She was given a second cycle of chemotherapy on 24.5.03 at 4 pm. She had similar symptoms again as on 3.5.03 and was managed with the same drugs. As no other cause could be found for her symptoms and the symptoms developed each time after chemotherapy, the 5-FU induced encephalopathy and convulsions were suspected; therefore 5-FU was omitted from next the course. She did not develop a similar problem after that and completed the rest of the chemotherapy without any problem.
Many cases associated with high-dose infusion of 5-FU-induced encephalopathy have been reported in the literature. To our knowledge this is the first case being reported to have been caused by bolus 5-FU (600 mg/m. Neurotoxicity is a well known but rather rare adverse effect of 5-FU. In the literature its incidence ranges from 0.9% -7%., Yeh et al had reported among 280 patients who had received high dose 5-FU infusion and leucovorin (HDFL) between 1991 and 1995, 16 (5.7%) developed HDFL related encephalopathy. The incidence of this complication was 12.1% in gastric cancer, 4.3% in breast cancer and 2.4% in colorectal cancer. Similarly Weh et al  reported 4 out of 64 cases of various gastrointestinal cancers treated weekly with folinic acid and high dose 5-FU infusion who developed clinically relevant neurotoxicity Koenig and Patel formulated the hypothesis that ammonia- the end product of 5-FU may be responsible for such clinical picture. ATP-dependent urea cycle normally clears this ammonia but fluoroacetate, the intermediate product of 5-FU, directly inhibits the ATP production in Kreb's cycle and results in lactic acidosis and impairment of the ATP depedent urea cycle. The end result is a transient hyperammonaemia state with encephalopathy.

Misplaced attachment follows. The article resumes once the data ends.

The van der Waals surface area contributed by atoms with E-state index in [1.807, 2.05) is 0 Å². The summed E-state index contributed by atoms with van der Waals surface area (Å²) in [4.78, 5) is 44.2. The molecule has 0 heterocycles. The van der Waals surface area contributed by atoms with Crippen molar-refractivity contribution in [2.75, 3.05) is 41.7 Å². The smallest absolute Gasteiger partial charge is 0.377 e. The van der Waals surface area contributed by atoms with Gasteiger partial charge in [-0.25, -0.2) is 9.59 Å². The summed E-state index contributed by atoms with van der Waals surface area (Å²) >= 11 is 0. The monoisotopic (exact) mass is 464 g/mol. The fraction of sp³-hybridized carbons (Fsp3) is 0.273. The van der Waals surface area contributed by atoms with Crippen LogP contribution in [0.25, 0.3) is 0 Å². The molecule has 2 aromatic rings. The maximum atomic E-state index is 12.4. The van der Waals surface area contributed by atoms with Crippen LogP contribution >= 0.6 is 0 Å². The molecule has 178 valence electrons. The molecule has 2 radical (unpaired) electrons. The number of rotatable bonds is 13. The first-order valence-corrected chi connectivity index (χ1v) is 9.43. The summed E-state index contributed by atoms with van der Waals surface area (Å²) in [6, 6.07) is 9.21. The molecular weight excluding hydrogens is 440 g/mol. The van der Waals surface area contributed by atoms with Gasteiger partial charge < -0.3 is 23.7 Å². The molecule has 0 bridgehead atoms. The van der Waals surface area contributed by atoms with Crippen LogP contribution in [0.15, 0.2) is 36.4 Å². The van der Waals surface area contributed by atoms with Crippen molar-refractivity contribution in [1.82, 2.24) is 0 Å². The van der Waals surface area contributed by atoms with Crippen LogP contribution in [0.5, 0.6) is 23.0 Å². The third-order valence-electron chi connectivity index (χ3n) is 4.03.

This clinical picture has been observed after 5-FU alone or in combination with allopurinol, folinic acid, thymidine and PALA (N-Phosphono Acetyl L-Aspartate).,,,, But none of these agents were taken by this patient. The only risk factor in this patient was that she had received treatment for depression in 1997 but was asymptomatic since then.
The patient may present with encephalopathy, including confusion, agitation, reversible somnolence, euphoria, transient blindness, neurosensory hearing impairment, cerebellar ataxia, nystagmus, headache, lethargy, seizure, stupor and deep coma, even death has been reported in a case series  .
Diagnostic criteria include 1) development of encephalopathy during or shortly after completion of 5-FU therapy. 2) exclusion of other metabolic or physical factors that may have an effect the level of consciousness, such as hyperglycemia, hypoglycemia, azotemia, hepatic failure, electrolyte imbalance, sepsis and brain metastasis and 3) exclusion of drug effect by concomitant medications  .
Other differential diagnosis of 5-FU related toxicity such as familial deficiency of dihydropyrimidine dehydrogenase (DPD), the primary inactivating enzyme of 5-FU, should be ruled out. Malnutrition and thiamine deficiencies have also been seen to contribute to this syndrome. 5-FU exacerbates the pre-existing thiamine deficiency by blocking conversion of thiamine to active thiamine pyrophosphate. Hepatic, renal, nutritional and other metabolic causes were not seen in this patient.
Thus it can be concluded that encephalopathy, although rare, is an important complication due to 5-FU and should not be forgotten when the patient is being treated with this chemotherapeutic agent, alone or in combination with other drugs. It is a transient phenomenon and recovery is complete, but the patient should be managed symptomatically and supportive care should be provided to avoid complications related to unconscious state and convulsions.